Dental bonding is an alternative to veneers, and can be used as a restorative procedure for teeth that are chipped, cracked, discolored or misaligned. It is a special filling that can restore, reshape and rejuvenate your teeth, improving both the function and the appearance of your smile. By applying a thin layer of tooth-colored plastic to the front of the tooth and sculpting it like clay, your dentist may use bonding to correct chipped or cracked teeth, broken or misshapen teeth, stained teeth or spaces between teeth.
Dental Bonding Material
The dental bonding material is a composite resin (plastic) that hardens and fuses to the tooth when your dentist shines a special light on it. Once in place, the bonding material is shaped to correct the specific problem at hand, colored to match your natural teeth and polished until it’s smooth.
Dental Bonding Process
An etching solution will be applied to the tooth or teeth that will be receiving the bonding material; this gently roughens the surface of the tooth for a stronger bond between the tooth and the plastic. A thin layer of the bonding resin is placed on the surface of your tooth and seals it in place using a special light. Several layers of resin may be added and hardened in turn. Each layer takes only a few minutes to harden. The bonding material is sculpted to the desired shape and it is colored to match the shade of your natural teeth. The bonding material is polished until it is entirely smooth. The dental bonding procedure takes one to two hours. Its results last about 10 years.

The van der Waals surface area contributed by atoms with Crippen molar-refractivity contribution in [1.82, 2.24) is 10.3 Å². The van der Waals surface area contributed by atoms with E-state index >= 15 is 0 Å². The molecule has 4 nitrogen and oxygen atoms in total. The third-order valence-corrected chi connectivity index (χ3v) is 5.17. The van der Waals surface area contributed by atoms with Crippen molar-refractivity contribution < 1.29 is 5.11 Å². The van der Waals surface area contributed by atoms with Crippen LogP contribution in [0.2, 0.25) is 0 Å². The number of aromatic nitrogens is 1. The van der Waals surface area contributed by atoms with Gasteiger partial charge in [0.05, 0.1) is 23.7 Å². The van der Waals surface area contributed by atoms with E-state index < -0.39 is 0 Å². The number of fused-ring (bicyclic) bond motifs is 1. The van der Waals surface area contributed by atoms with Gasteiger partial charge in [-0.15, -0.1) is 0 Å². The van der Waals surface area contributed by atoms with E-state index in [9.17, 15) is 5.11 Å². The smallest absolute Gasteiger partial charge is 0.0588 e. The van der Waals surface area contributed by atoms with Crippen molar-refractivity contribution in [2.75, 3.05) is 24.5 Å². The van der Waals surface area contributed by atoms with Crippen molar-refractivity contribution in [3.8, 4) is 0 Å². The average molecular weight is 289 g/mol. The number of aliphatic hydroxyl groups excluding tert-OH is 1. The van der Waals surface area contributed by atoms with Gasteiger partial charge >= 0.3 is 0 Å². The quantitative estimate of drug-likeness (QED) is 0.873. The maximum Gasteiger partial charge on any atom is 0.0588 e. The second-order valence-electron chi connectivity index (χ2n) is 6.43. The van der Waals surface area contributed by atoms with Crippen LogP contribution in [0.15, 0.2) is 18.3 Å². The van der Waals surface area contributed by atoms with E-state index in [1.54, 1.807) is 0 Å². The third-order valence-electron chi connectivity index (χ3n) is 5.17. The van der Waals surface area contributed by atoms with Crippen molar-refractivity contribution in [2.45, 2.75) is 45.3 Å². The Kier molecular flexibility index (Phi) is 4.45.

Types of Dental Bonding
There are two main kinds of dental bonding: small, simple fillings like the ones described above that can be done in a single appointment, and more complex fillings that require at least two appointments and the placement of a temporary filling while the custom-shaped and -colored filling is made in a lab. Although they take longer, custom-made porcelain fillings are more natural-looking, stain-resistant and durable than ordinary bonded fillings.
Results of Dental Bonding
Bonded teeth look and function just like your natural teeth. The dental bonding material can be colored as well as molded, so it is often possible to match the shade of your teeth. When bonding is performed by an experienced dentist, people won’t be able to tell that you’ve had cosmetic work done on your teeth-except for how good your smile will look when the bonding is done.
Dentists use tooth-colored composites (white or natural-looking materials) that they have in their offices to fill cavities, repair chips or cracks, close gaps between your teeth and build up the worn-down edges of teeth. Dentists place the materials in or on the teeth where needed.
Adhesive bonding refers to attaching a restoration to a tooth using an etchant, a bonding agent, an adhesive and a high intensity curing light. This method is typically used for esthetic and metal-free crowns, porcelain veneers, bridges and inlays/onlays.